Clark, Charles

Life Span
to
Full name
Charles Clark
Place of Birth
Birth Date Certainty
Exact
Death Date Certainty
Exact
Gender
Male
Race
White
Sectional choice
South
Origins
Slave State
No. of Siblings
0
No. of Children
0
Education
Other
Other Education
Augusta College, KY
Occupation
Politician
Military
Attorney or Judge
Farmer or Planter
Relation to Slavery
Slaveholder
Political Parties
Democratic
Southern Democratic (1860)
Other Affiliations
Fire-Eaters (Secessionists)
Government
Confederate government (1861-65)
Governor
Military
US military (Pre-Civil War)
Confederate Army

Charles Clark (American National Biography)

Scholarship
[Charles Clark] was appointed Jefferson Davis's replacement as major general of Mississippi state troops and on 22 May 1861 accepted a commission as a brigadier general in the Confederate army. He commanded a division under Albert Sidney Johnston at Shiloh, where he was wounded in the shoulder. He later took part in Breckinridge's, assault on the Union lines at Baton Rouge. Here, in August 1862, a bullet shattered his right thigh, crippling him for the rest of his life. He was taken prisoner and paroled in late 1862.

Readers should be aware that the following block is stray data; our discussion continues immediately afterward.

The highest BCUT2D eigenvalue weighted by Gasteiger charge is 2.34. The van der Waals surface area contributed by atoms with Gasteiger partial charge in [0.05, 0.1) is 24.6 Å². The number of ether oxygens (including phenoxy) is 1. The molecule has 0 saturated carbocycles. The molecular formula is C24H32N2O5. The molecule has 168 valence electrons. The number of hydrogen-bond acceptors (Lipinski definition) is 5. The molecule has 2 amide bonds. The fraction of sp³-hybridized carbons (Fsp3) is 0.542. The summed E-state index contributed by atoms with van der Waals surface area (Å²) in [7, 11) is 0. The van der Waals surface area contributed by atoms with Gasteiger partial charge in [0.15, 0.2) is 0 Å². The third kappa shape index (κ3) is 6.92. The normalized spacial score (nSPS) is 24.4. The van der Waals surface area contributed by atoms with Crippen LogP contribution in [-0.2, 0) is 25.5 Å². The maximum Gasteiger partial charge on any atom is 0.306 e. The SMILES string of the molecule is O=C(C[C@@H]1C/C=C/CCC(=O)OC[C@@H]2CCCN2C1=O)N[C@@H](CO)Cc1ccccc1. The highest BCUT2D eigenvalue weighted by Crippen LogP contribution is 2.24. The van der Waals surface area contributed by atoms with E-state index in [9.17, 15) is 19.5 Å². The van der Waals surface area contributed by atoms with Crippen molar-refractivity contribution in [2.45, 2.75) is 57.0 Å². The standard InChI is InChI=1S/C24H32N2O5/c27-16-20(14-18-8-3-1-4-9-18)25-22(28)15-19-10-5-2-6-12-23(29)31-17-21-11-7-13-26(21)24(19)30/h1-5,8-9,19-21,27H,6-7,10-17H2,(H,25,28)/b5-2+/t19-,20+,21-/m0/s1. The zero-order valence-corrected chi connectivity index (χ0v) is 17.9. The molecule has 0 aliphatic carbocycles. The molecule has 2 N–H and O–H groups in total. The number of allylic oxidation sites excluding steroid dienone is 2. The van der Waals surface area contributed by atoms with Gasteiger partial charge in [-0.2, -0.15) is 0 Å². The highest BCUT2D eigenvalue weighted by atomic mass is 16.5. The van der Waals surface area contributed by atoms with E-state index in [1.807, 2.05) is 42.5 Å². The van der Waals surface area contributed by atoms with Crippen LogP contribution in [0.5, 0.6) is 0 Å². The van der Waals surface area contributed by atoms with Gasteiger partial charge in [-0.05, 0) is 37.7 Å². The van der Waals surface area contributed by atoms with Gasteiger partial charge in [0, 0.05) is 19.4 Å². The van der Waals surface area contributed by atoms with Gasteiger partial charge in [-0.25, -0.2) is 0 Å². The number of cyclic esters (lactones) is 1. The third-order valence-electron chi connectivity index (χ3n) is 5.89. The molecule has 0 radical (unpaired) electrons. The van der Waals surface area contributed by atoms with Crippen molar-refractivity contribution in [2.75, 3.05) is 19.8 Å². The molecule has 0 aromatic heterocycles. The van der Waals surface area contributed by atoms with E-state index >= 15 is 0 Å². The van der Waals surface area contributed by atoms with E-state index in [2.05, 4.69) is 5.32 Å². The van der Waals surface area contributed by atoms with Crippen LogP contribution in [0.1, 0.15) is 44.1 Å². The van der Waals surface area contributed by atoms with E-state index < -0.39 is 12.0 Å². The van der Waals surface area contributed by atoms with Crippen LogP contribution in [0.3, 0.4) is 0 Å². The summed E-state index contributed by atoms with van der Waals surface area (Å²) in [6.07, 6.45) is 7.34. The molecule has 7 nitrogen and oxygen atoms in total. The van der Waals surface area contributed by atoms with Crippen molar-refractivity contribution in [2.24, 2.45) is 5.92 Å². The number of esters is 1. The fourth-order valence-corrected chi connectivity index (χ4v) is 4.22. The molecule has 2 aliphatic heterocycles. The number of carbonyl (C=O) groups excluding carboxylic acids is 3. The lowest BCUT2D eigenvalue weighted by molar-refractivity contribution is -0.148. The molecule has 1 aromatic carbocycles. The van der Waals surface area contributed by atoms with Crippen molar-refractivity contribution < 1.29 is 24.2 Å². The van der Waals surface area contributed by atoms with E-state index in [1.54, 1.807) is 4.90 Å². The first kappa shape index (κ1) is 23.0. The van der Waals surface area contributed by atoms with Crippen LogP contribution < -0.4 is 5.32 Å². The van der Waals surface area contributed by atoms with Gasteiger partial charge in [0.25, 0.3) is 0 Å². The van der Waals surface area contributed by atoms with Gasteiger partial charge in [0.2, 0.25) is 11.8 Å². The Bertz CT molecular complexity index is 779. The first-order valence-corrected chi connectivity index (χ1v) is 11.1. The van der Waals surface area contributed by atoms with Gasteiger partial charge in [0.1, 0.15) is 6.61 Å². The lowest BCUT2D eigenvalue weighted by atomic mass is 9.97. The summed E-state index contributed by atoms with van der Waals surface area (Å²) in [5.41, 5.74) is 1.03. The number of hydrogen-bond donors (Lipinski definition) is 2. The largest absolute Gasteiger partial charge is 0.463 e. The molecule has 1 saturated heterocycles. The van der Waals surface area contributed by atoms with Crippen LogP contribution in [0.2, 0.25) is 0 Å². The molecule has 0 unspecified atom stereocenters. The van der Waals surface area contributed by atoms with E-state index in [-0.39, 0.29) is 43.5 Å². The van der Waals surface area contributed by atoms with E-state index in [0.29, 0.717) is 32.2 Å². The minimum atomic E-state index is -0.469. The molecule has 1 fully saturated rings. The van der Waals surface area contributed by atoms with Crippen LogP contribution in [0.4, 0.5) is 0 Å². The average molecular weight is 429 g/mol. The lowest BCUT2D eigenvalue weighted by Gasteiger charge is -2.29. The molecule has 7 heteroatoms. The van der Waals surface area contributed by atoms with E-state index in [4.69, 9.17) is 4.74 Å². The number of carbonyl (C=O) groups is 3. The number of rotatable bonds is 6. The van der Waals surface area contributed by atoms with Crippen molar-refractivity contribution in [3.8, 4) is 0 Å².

In October 1863, Clark was elected as Mississippi's second and last Confederate governor. Despite a fiery inaugural speech exhorting his fellow Mississippians never to yield, Clark lacked the financial and political resources to shore up the crumbling war effort. Vicksburg and its surrounding plantation districts and Jackson, the state capital, had already been lost to Union forces, and the state government had to relocate to Macon. Clark's efforts to reorganize state forces for defensive purposes were hamstrung by a bankrupt treasury and the breakdown of political control throughout much of the state. His relations with the Confederate government in Richmond quickly became entangled in a controversy over Confederate policies of impressing slaves and suspending the writ of habeas corpus. By late 1864 Clark was a caretaker for a state government whose authority had collapsed, and on 22 May 1865 he formally surrendered the state to Union forces.
William L. Barney, "Clark, Charles," American National Biography Online, February 2000, http://www.anb.org/articles/04/04-00234.html.
How to Cite This Page: "Clark, Charles," House Divided: The Civil War Research Engine at Dickinson College, http://hd.housedivided.dickinson.edu/node/12322.